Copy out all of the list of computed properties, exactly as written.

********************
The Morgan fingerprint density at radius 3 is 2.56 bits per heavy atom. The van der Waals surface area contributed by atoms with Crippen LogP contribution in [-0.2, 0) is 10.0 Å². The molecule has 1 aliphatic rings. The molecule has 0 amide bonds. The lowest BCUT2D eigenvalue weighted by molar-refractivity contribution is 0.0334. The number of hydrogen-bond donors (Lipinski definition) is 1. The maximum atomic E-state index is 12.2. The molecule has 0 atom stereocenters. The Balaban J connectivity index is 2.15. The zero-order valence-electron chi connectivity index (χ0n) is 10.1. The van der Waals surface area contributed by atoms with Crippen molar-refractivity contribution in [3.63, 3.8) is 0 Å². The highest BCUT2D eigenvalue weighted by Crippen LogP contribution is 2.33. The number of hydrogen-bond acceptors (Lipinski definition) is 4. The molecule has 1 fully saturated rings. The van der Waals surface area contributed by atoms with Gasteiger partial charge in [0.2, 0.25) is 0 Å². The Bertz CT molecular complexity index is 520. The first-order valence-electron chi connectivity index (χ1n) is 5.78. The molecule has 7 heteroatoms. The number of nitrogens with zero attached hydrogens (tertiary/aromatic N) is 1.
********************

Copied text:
The Morgan fingerprint density at radius 3 is 2.56 bits per heavy atom. The van der Waals surface area contributed by atoms with Crippen LogP contribution in [-0.2, 0) is 10.0 Å². The molecule has 1 aliphatic rings. The molecule has 0 amide bonds. The lowest BCUT2D eigenvalue weighted by molar-refractivity contribution is 0.0334. The number of hydrogen-bond donors (Lipinski definition) is 1. The maximum atomic E-state index is 12.2. The molecule has 0 atom stereocenters. The Balaban J connectivity index is 2.15. The zero-order valence-electron chi connectivity index (χ0n) is 10.1. The van der Waals surface area contributed by atoms with Crippen molar-refractivity contribution in [3.63, 3.8) is 0 Å². The highest BCUT2D eigenvalue weighted by Crippen LogP contribution is 2.33. The number of hydrogen-bond acceptors (Lipinski definition) is 4. The molecule has 1 fully saturated rings. The van der Waals surface area contributed by atoms with Gasteiger partial charge in [0.2, 0.25) is 0 Å². The Bertz CT molecular complexity index is 520. The first-order valence-electron chi connectivity index (χ1n) is 5.78. The molecule has 7 heteroatoms. The number of nitrogens with zero attached hydrogens (tertiary/aromatic N) is 1.